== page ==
If Bergdorf embodies all that is great about rustic and gritty, Gold Fork is the antithesis, tiled in fancy stone and fortified pools. After 50 miles in the saddle, we rolled into a raucous of families languishing under the patio umbrellas and cascading pools. A cash-only joint, we paid $8 to float until dusk. Gold Fork doesn’t have rights to siphon potable water from the nearby cold spring and offers little in the way of supplies. Soda, bottled water and candy can be purchased for a $1 at the yurt. After some prodding, the host shared that hot spring probably bubbled up potable water and we filled our bladders with 115°F water from the source.

Across the gravel strip, the Gold Fork river sported grade-A sandy plots, prime for planting a tent. Of course, no trespassing signs plastered the posts; word on the strip was a Texas tycoon bought up most of the land to graze a head of Hereford and regularly enforces trespassers. We found a small spit of unmarked land to pitch the tent with a half dozen other folks. A safer bet would be to pedal four miles upstream, across the bridge and into public land.


Sitting between us and our next destination—the Middle Fork of the Payette—was 70-ish miles of the hardest riding we’d see on the trip. Two passes, each 2500’, plus an ensuing forest fire that promised to shave life off our lungs, we rolled up Gold Fork creek and immediately charged towards the first summit.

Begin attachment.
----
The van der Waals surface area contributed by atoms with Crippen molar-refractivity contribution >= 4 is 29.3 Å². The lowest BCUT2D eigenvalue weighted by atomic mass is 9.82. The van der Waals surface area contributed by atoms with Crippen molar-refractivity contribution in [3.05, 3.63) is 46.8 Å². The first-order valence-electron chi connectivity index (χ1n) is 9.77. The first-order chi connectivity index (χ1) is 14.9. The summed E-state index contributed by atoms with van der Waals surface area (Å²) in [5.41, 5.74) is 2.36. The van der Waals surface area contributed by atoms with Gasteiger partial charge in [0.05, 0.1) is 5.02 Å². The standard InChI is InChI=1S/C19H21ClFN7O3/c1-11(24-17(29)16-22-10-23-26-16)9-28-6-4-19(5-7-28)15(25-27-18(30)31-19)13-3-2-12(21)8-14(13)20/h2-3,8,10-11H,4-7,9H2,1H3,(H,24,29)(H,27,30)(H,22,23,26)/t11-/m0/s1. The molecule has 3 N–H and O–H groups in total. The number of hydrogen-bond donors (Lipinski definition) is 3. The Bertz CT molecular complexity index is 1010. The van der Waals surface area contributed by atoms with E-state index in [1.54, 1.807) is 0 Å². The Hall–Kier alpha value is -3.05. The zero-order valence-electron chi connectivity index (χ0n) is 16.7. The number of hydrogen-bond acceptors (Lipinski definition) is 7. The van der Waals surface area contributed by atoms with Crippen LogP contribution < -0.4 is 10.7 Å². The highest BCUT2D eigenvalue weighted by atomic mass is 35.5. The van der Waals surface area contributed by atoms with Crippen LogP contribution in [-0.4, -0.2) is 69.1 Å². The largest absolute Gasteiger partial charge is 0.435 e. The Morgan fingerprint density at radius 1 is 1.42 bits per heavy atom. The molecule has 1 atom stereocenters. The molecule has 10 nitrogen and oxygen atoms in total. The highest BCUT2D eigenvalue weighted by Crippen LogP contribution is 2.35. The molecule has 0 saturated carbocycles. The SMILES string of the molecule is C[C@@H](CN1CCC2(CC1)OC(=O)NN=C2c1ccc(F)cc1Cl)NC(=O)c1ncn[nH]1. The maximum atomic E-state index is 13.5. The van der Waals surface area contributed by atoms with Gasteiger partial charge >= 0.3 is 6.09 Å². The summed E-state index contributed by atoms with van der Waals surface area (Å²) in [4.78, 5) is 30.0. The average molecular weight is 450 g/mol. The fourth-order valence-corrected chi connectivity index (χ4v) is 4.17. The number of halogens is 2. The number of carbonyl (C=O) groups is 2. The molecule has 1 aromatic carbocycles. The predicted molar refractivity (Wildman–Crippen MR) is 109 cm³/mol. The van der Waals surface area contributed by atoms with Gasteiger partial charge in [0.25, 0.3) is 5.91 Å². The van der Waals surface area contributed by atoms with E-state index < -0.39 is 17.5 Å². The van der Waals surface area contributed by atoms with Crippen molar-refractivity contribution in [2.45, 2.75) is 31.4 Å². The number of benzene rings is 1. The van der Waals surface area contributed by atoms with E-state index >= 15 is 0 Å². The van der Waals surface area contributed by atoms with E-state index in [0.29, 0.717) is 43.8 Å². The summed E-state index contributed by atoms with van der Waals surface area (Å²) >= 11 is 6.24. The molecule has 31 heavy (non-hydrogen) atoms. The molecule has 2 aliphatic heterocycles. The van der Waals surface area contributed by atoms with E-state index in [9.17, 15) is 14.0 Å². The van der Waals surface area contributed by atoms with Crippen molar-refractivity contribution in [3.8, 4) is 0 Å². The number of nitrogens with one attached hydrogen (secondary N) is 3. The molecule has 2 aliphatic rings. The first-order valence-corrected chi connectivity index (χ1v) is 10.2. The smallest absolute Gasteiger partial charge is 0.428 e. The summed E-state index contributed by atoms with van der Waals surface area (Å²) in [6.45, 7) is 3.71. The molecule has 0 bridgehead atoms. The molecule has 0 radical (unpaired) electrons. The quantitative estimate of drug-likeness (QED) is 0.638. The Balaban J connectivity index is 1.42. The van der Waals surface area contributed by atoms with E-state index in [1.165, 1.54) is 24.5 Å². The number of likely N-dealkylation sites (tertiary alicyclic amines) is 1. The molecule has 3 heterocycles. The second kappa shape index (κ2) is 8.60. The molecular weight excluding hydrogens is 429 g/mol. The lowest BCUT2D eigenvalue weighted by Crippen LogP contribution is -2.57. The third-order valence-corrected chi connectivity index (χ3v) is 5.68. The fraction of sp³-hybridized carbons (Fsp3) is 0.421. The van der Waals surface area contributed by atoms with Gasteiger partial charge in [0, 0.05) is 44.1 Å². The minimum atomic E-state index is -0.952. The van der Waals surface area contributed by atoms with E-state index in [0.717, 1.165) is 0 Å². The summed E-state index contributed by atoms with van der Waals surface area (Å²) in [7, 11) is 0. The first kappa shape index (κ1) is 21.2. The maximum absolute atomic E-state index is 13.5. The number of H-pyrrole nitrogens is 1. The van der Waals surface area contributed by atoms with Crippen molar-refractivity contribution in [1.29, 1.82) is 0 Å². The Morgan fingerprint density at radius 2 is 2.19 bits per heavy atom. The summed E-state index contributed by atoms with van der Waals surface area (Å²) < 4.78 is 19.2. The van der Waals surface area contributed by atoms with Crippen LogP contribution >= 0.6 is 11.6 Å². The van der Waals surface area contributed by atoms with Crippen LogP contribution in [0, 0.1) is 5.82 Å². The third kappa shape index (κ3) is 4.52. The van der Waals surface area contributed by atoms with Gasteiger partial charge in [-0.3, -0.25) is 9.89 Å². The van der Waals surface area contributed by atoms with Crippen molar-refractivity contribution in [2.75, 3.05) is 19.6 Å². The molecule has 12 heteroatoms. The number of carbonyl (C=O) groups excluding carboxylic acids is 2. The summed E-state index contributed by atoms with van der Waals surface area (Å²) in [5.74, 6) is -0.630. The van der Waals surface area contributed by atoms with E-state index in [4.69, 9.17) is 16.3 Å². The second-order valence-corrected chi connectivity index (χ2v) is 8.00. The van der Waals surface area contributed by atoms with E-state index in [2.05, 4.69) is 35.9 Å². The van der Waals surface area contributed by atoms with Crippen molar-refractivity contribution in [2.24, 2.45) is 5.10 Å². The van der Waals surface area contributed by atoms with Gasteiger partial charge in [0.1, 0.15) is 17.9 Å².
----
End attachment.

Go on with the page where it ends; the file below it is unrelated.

Hill … mountain … the difference is slight out west. Idaho mountains typically climax to a sharp craggy point. Rounding off at just over 7,000’, we’d call this a hill in these parts. But for the out of towner, be forewarned: these hills top out over most other State’s highpoints.

After cresting the pass we carved a plump line that fell off the backside and quickly descends into Cascade for jalapeño burgers and fries at the Whistle Stop. But for those who didn’t take the class “Don’t eat anything bigger than your head”, I’d give some dead serious consideration to their cinnamon buns, which generously spills off the USDA healthy plate. Resupply rations across the street at the D/G grocery store. Bobcat pelts go for $400 USD at Howdy’s Gas & Grub. A wolf pelt will run you $550 USD. Who knew—well now you do.